2018 Year End Review
The Year that No Investment Strategy Worked!!
It is a rare occasion for both stocks and bonds to post negative returns in the same year. This was 2018! – the first year since 1971 when both stocks and bonds slumped, making for a challenging year for most portfolios regardless of their balance, sector or country allocation.
All major market indices were in the red in 2018. China and Emerging Markets generally led the pack, with major European and UK markets down between 10-20%. In Canada, the S&PTSX was down 11.6% with Financials and Energy driving the weakness. Surprisingly, REITS delivered stellar returns, despite rising rates. Helped by Healthcare, performance in the US was substantially better, however, the S&P500 was also down 6.2%. Financials and Energy were joined by Industrials in sending US markets into negative territory, not to mention the FAANG stocks that best represented the late-year selloff.
Comme d’habitude, Canadian oil prices made headlines throughout the year. While WCS (Western Canadian Select) prices surged to $40U as the year ended, fueled by the Alberta Government’s mandated production cuts, it was only a few weeks earlier that WCS was trading in the teens. The unprecedented differential between WCS and the US WTI (West Texas International) demonstrated the problems faced by Western Canadian producers in getting their product to market in the face of limited pipeline capacity.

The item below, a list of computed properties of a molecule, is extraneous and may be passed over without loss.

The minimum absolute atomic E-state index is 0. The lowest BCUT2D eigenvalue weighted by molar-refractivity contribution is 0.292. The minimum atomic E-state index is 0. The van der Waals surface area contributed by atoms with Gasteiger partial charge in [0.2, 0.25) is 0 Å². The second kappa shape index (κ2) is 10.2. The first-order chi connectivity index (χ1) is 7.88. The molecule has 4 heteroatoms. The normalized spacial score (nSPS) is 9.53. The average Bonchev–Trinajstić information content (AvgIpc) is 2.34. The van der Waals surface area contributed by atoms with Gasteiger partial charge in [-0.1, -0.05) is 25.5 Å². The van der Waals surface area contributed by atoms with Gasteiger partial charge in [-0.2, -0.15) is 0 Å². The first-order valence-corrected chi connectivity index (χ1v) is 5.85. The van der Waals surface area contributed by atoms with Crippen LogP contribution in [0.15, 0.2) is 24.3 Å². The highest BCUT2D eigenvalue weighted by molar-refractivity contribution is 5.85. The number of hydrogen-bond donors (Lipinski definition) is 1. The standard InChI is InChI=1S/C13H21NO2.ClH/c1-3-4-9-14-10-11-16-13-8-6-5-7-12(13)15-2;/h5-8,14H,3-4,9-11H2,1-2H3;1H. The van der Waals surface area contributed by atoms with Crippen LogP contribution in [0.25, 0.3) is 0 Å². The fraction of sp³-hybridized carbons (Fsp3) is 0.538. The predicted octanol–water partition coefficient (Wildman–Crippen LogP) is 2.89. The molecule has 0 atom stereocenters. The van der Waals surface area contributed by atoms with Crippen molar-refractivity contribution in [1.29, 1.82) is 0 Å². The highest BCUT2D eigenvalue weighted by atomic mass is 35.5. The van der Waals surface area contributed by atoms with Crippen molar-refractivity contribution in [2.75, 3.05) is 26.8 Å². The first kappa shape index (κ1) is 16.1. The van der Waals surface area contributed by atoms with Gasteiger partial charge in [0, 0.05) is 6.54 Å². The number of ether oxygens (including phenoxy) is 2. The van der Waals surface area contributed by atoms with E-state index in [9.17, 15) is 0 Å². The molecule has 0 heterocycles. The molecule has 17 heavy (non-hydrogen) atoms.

The root cause of the market’s volatility last year was no doubt the prospect for slower growth, both globally and in the US, in 2019. Markets nonetheless overshot by a wide margin the mild cooling that is being called for the coming year. Other factors that contributed to investor uncertainty included the US/China trade confrontation, steady Federal Reserve tightening, Brexit, a variety of geopolitical hotspots, and now the US government shutdown over funding of the “Wall”.
On the other hand, Doug Porter, Chief Economist, BMO Capital Markets, pointed out that 2018 produced a number of significant positives on the economic front. Global growth had another above-average year, jobless rates fell to multi-decade lows across much of the industrialized world, and the inflation ghost of cycles past again failed to materialize. On balance, he believes the much of the current negativity in financial markets is overdone, and is quite simply exaggerating the downside. As a partial antidote to market weakness, with inflation pressures cooling off, and chilled further by the slide in oil prices, central banks have the flexibility to stop their rate-hike campaigns if financial markets weaken further and/or if growth slows more than expected.
Economic Research forecasts that US growth will come in at roughly 2%, down from 3.1% in 2018. This will be sufficient to reduce the jobless rate a bit further with slightly more upward pressure on wages and core prices. Any forecast is of necessity predicated on a political backdrop that includes the uncertain outlook for trade, as well as government funding and fiscal policy in general.